After Playing Anthem, BioWare Has Squashed My Concerns With Its Gameplay

If you were worried about Anthem's gameplay, don't fret: BioWare has refined its third-person shooting gameplay well in its upcoming action RPG.

June 19, 2018

BioWare has been known for its outstanding storytelling. From games like Mass Effect, Star Wars: Knights of the Old Republic, and Dragon Age, the Canadian developer has created some of the best stories in video games. However, some would say that had come to a halt when Mass Effect: Andromeda hit store shelves last year: it was a step back for the developer who, in some ways, had pushed video game storytelling to new heights.

Aside from the missteps made with Andromeda, what BioWare games have typically “suffered” from in the past is gameplay. Save for the Mass Effect series, combat in several of their titles hasn’t been very engaging: I have never felt I was in full control of a fight, relying more on my stats than my combat abilities. At E3 2018 however, we played the demo that closed the EA Play press conference for the studio’s next project, Anthem, so it isn’t anything you haven’t seen before. However, if you were like me and were worried about how well the game played, I’m happy to tell you that you can rest easy, because Anthem‘s gameplay is the best that BioWare has ever crafted.

If you’re familiar with the combat from Mass Effect 2 onward, then you’ll feel right at home with the upcoming action RPG. The “Javelin” that our Freelancer used — the terms used for Anthem‘s exo-suits and the role you play, respectively — was the Ranger, the most versatile and well-rounded of the four suits. It is also the most traditional; the Ranger has an automatic rifle, a couple secondary abilities, and a super that shoots a barrage of missiles towards a locked-on target.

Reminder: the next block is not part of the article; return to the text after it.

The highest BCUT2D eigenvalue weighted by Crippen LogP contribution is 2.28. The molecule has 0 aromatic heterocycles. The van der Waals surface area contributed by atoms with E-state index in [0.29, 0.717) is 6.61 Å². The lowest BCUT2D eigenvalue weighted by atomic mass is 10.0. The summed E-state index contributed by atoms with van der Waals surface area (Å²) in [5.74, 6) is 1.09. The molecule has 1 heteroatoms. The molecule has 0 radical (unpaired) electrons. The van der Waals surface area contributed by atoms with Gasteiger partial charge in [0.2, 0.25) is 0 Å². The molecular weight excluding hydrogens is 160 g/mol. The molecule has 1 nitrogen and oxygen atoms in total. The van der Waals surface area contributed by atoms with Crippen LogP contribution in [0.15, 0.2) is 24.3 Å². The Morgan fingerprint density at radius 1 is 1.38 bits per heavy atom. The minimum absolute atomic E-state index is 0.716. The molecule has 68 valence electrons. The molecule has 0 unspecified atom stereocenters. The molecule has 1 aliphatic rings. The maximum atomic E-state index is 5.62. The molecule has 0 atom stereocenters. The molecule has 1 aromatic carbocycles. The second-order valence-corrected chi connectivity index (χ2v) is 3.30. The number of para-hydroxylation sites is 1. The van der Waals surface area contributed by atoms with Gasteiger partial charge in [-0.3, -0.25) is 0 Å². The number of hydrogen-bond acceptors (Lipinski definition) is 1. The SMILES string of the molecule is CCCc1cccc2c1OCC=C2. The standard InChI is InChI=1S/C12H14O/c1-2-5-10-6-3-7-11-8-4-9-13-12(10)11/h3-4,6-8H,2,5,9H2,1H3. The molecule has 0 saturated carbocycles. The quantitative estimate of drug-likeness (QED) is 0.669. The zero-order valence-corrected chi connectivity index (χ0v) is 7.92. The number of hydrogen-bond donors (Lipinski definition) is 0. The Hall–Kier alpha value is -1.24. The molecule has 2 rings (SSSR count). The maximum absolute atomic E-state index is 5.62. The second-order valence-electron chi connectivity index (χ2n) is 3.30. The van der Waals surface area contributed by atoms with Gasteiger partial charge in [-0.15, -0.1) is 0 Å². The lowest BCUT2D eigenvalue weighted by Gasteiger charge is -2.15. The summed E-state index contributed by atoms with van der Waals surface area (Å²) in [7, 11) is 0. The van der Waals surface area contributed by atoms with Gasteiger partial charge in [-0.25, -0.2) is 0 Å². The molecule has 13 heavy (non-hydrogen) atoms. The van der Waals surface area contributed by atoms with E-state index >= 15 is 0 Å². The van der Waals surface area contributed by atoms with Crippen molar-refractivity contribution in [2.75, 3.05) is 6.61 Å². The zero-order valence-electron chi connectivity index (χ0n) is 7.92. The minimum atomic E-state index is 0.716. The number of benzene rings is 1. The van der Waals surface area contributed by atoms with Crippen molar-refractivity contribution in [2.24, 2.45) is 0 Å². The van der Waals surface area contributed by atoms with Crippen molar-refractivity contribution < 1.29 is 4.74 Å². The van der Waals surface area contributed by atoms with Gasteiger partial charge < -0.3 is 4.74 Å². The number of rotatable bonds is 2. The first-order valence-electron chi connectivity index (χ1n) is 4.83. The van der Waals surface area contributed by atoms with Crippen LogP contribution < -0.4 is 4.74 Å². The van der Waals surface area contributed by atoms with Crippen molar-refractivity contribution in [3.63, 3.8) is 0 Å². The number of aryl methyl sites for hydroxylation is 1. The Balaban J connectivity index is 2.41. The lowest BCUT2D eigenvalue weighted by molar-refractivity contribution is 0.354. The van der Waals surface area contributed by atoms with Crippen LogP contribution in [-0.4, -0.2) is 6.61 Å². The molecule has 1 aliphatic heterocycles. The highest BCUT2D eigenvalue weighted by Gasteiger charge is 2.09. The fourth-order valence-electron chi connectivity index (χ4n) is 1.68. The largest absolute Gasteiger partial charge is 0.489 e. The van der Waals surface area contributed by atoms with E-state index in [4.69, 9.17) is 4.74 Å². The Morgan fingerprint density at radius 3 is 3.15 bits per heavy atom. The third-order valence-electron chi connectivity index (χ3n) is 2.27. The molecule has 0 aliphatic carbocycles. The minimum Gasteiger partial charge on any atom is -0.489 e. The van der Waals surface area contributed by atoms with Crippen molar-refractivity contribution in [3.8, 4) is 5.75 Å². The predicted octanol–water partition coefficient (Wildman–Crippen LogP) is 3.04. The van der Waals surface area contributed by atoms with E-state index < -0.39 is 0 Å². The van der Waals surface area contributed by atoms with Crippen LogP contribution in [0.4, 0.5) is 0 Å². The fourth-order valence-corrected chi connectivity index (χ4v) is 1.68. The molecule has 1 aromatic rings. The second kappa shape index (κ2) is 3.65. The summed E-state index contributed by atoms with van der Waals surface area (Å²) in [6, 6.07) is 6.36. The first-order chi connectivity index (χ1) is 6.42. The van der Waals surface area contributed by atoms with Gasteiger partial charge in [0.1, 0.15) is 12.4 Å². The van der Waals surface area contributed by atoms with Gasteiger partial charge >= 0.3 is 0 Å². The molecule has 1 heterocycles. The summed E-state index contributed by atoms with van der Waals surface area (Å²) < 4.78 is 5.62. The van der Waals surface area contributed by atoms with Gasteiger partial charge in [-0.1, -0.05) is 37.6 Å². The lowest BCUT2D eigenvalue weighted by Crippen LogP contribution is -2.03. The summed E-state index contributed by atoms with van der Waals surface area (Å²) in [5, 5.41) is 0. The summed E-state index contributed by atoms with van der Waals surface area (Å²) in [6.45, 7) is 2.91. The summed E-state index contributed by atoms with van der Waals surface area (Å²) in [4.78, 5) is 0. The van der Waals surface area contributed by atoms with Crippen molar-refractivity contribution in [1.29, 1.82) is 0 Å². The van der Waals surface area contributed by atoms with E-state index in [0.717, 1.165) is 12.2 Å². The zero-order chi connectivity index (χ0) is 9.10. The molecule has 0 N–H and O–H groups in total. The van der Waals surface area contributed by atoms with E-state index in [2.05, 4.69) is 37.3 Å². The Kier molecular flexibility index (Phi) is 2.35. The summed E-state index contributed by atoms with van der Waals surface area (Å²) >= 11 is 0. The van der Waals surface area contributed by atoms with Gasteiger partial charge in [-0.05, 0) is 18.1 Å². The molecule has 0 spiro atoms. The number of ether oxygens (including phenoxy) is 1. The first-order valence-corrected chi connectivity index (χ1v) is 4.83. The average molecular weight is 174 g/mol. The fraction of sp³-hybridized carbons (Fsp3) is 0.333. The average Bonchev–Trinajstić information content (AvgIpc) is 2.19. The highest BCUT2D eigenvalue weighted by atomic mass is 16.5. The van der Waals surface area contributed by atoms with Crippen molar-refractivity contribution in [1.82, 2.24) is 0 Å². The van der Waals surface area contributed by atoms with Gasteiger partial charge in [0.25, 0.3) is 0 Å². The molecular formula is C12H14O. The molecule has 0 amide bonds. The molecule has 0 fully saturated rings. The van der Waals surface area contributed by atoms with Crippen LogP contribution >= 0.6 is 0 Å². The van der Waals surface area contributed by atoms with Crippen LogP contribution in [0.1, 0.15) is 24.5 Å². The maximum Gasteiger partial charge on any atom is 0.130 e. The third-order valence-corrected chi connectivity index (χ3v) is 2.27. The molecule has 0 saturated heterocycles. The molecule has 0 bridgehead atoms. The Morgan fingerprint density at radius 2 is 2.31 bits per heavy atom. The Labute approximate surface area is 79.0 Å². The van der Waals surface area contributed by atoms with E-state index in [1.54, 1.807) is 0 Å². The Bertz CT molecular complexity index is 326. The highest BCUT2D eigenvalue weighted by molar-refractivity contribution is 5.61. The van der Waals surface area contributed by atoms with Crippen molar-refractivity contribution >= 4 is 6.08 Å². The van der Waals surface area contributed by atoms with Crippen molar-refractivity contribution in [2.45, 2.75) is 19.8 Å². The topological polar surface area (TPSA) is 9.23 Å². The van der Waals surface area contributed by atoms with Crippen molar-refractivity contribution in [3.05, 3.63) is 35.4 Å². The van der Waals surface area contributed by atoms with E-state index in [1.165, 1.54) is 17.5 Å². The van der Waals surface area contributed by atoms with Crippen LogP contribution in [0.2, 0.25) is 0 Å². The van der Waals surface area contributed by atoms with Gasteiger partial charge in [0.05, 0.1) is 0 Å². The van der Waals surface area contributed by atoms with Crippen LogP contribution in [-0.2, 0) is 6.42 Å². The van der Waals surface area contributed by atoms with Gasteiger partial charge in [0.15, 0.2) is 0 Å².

“The controls are very intuitive; within five minutes of our demo, I became familiar with the basics of combat and movement.”

The gunplay is a refined version of Mass Effect‘s combat. It controls similarly, with the two special abilities assigned to the bumpers and the “super” ability initiated by pressing the two bumpers simultaneously when the meter is full. Similarly to Destiny and Borderlands, numbers pop as you deal damage to an enemy. If you want to witness the most visually stimulating and satisfying thing Anthem has to offer, you can perform combos; these are done by using a series of secondary abilities alone or with another Freelancer. Executing these moves will not only do tons of damage, but the word “combo” will be displayed in bold yellow text. It’s a simple touch, but it makes the player use everything in their arsenal.

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As far as gameplay is concerned, Anthem is exceptional. The controls are very intuitive; within five minutes of our demo, I became familiar with the basics of combat and movement. The facet of Anthem‘s gameplay that surprised me the most were the flying and hover abilities. It isn’t a surprise how cool it all looks, but also how well it works with the combat. Everything you can do on the ground can be done in-air, giving you a ton of angles to tackle whatever enemy you are facing. The best things is that it promotes strategy; maybe you have a Freelancer wearing the heavily armored Colossus Javelin playing a tank role and gaining aggro from the enemy, while a Ranger Javelin can look for its weaknesses and concentrate their fire on those points.